The question now is whether Hindraf will fall for the bait thrown by the Barisan Nasional, which clearly desires their votes, though the party once arrogantly stated that it did not need non-Malay (Muslim) votes. But now, the presence of a powerful opposition has convinced Prime Minister Najib Abdul Razak and the BN to conciliate the Indian community. Some observers feel that by opening talks with Hindraf and conceding some major demands in terms of education and economic opportunities, the Barisan Nasional will secure the critical Indian vote in many federal and state constituencies.


Others feel it may not be easy to overcome the deep sense of injustice and anger felt by Malaysian Indians in the over four decades of BN-sanctioned institutionalised racism and discrimination. The Hindus also faced religious persecution, destruction of clan temples and icons, and forced conversions.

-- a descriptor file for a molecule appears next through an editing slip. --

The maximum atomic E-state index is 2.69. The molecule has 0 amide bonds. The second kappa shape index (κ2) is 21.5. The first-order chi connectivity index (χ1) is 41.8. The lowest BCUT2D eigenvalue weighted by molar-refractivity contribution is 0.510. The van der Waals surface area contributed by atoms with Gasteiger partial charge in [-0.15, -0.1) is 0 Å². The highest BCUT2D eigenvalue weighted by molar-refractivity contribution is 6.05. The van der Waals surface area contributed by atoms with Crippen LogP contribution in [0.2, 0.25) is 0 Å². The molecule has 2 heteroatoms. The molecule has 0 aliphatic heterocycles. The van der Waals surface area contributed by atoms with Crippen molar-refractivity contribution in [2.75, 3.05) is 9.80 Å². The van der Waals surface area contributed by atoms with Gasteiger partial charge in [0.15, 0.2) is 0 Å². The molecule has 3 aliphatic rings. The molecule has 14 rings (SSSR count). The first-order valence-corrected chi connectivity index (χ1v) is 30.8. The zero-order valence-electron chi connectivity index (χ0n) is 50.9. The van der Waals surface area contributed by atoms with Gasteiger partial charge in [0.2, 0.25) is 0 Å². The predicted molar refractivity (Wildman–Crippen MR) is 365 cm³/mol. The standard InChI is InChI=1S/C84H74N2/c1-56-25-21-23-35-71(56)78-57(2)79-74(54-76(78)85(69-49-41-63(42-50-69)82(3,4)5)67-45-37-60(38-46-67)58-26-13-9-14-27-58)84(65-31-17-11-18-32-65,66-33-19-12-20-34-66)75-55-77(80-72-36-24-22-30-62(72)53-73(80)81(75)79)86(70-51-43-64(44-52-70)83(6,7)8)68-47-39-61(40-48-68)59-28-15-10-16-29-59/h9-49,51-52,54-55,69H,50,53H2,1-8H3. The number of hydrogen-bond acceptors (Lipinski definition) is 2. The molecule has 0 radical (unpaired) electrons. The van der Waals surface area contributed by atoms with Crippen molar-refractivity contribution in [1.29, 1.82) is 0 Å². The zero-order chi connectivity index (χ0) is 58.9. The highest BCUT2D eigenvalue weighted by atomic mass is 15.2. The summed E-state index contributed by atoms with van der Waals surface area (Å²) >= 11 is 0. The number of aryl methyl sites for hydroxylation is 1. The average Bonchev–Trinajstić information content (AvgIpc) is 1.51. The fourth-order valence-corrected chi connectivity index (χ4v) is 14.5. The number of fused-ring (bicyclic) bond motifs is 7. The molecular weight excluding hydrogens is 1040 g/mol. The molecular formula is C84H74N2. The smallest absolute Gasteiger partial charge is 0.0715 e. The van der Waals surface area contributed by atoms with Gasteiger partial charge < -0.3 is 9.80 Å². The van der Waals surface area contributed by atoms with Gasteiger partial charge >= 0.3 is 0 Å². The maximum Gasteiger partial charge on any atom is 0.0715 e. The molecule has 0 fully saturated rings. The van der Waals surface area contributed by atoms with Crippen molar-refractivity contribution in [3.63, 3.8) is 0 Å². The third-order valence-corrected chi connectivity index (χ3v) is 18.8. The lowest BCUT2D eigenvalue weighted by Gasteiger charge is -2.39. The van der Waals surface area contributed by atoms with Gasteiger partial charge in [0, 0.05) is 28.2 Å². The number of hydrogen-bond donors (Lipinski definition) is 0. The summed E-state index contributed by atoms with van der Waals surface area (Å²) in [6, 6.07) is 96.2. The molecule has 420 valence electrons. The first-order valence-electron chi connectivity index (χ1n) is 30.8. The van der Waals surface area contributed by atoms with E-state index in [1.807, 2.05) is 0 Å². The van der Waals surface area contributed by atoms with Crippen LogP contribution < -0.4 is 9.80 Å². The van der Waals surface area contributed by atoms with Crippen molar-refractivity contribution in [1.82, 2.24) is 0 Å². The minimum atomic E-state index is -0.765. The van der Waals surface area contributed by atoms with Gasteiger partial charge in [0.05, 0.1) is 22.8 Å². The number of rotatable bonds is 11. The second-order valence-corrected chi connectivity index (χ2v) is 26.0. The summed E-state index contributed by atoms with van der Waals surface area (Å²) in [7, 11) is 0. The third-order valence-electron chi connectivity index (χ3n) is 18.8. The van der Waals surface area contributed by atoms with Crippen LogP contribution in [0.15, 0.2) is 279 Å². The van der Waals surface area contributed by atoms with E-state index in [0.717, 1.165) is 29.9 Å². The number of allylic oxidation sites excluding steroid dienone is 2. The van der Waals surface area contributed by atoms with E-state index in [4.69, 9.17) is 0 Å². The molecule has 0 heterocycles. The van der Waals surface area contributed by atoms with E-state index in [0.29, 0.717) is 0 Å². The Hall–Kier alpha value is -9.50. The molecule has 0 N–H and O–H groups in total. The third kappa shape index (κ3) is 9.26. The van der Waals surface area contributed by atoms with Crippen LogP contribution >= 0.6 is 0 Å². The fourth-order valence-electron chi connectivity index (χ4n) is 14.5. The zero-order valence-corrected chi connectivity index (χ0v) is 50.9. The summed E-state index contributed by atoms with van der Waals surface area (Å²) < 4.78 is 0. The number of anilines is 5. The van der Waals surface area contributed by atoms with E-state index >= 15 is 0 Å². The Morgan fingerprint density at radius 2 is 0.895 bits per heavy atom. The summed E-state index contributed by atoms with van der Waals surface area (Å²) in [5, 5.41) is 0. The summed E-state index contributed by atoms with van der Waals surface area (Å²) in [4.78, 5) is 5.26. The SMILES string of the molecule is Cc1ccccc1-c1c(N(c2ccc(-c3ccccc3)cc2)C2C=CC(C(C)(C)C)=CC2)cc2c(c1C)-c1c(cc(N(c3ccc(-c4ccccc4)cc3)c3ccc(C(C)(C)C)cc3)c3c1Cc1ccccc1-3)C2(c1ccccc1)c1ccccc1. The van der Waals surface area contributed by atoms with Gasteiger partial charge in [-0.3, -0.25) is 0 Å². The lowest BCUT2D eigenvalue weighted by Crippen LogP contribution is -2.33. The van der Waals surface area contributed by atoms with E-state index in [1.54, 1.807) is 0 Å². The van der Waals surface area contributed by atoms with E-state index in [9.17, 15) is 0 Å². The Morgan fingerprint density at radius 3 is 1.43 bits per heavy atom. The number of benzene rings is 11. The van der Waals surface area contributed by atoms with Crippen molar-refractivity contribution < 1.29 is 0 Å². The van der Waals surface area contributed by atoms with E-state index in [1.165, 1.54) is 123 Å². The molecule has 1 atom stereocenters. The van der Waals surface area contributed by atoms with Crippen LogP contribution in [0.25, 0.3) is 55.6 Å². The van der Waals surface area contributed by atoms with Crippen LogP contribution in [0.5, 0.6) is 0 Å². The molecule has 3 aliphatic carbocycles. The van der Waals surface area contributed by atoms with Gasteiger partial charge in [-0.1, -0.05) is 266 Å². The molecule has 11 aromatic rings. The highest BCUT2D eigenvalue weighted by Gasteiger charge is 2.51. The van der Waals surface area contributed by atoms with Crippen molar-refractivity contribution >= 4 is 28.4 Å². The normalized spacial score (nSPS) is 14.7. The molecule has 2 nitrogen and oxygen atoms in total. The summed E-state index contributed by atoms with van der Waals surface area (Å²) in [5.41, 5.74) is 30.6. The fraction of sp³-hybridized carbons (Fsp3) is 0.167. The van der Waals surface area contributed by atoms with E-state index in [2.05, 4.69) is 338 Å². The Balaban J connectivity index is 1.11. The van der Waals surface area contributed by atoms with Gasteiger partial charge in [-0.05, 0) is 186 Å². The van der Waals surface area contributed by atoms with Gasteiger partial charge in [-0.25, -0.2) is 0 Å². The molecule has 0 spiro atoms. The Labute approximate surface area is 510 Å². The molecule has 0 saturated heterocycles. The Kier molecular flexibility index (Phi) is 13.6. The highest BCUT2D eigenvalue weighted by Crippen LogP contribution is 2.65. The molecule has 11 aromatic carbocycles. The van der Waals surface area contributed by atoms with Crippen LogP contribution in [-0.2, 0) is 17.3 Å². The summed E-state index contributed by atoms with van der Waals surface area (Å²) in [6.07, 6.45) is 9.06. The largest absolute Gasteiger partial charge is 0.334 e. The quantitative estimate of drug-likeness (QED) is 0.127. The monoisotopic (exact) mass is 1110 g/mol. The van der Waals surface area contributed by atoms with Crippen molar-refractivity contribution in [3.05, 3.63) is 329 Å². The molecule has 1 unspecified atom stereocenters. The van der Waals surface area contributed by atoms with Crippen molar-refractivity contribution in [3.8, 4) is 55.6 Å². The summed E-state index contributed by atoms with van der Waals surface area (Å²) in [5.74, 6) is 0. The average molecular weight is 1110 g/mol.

Dr. Lim Teck Ghee, director, Centre for Policy Initiatives, notes that Hindraf leaders have made tremendous personal sacrifices to fight for equal rights and opportunities for all Malaysians (i.e., including those of Chinese origin), particularly Indian Malaysians. Since the 2007 rally and the 2008 general election in which Hindraf caused a major upheaval in the polity, its leaders and supporters have suffered enormous persecution.


It seems likely that Hindraf will move cautiously as the Barisan Nasional is known to renege on election promises. Its five-decade rule has resulted in the sustained decline of the Indian community in terms of socio-economic indicators and political participation.